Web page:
Apple 'deeply offended' by BBC investigation

Apple ‘deeply offended’ by BBC investigation


Apple has said it is “deeply offended” by a BBC investigation into conditions for workers involved in manufacturing its devices.Rules on workers’ hours, ID cards, dormitories, work meetings and juvenile workers were routinely breached, the Panorama programme witnessed.In a staff email, senior Apple executive Jeff Williams said he knew of no other company doing as much as Apple to improve conditions.But he added: “We can still do better.”Panorama said it stood behind its journalism.Mr Williams’ email, published in full by The Telegraph (and reproduced below), was sent to around 5,000 Apple staff in the UK.”Panorama’s report implied that Apple isn’t improving working conditions,” he wrote.”Let me tell you, nothing could be further from the truth.”He said he wanted the email to offer “facts and perspective, all of which we shared with the BBC in advance, but were clearly missing from
their programme”.He wrote that he and Apple chief executive Tim Cook were “deeply offended by the suggestion that Apple would break a promise to the workers in our supply chain or mislead our customers in any way”.He added: “We are honest about the challenges we face and we work hard to make sure that people who make our products are treated with the dignity and respect they deserve.”Apple had declined to be interviewed for the programme. ‘Appalled’The email goes on to outline some of the efforts Apple has made to improve working conditions in its various factories across China.The Panorama film showed exhausted workers falling asleep on their 12-hour shifts at Pegatron factories on the outskirts of Shanghai.One undercover reporter, working in a factory making parts for Apple computers, had to work 18 days in a row despite repeated requests for a day off.Mr Williams said Apple had undertaken an audit of working hours. Panorama secret filming Secret filming showed exhausted workers falling asleep while at their stations “Several years ago, the vast majority of workers in our supply chain worked in excess of 60 hours, and 70+ hour work-weeks were typical.”After years of slow progress and industry excuses, Apple decided to attack the problem by tracking the weekly hours of over one million workers, driving corrective actions with our suppliers and publishing the results on our website monthly – something no other company had ever done.”This year, our suppliers have achieved an average of 93% compliance with our 60-hour limit.”It also explained how the firm supports moves to address the issue of illegal mining in countries such as Indonesia.In the Panorama programme, children were seen mining for the tin typically used in devices such as smartphones and tablets.The process can be extremely dangerous – miners can be buried alive when the walls of sand or mud collapse.The programme spoke to 12-year-old Rianto who was working with his father at the bottom of a 70ft cliff of sand.He said: “I worry about landslides. The earth slipping from up there to the bottom. It could happen.”In the Apple staff email, Mr Williams said: “Our team visited the same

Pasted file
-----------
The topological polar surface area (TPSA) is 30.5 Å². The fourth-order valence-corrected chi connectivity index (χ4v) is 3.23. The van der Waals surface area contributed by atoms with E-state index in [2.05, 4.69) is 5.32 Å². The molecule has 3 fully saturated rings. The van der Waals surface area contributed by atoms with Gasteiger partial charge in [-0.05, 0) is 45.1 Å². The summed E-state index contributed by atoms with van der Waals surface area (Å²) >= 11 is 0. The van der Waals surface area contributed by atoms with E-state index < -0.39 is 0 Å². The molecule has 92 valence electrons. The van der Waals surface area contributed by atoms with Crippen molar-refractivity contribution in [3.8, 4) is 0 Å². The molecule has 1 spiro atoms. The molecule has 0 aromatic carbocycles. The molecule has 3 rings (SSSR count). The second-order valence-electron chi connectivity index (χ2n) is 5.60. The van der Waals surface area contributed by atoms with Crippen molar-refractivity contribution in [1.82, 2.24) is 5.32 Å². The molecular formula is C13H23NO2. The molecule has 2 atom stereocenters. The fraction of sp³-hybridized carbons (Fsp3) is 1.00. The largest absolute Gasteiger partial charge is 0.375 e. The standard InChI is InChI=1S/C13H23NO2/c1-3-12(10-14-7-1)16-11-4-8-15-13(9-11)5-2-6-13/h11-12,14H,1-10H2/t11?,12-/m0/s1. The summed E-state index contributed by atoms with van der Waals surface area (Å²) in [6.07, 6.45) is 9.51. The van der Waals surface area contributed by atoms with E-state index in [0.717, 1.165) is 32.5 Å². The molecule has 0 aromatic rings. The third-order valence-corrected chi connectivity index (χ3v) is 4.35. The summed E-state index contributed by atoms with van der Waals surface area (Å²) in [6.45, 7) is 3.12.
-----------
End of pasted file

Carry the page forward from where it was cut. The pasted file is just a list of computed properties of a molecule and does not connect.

parts of Indonesia visited by the BBC, and of course we are appalled by what’s going on there.”We spearheaded the creation of an Indonesian Tin Working Group with other technology companies.”Apple is pushing to find and implement a system that holds smelters accountable so we can influence artisanal mining in Indonesia.”He concluded: “We know there are a lot of issues out there, and our work is never done. “We will not rest until every person in our supply chain is treated with the respect and dignity they deserve.” -BBC


Comments are closed.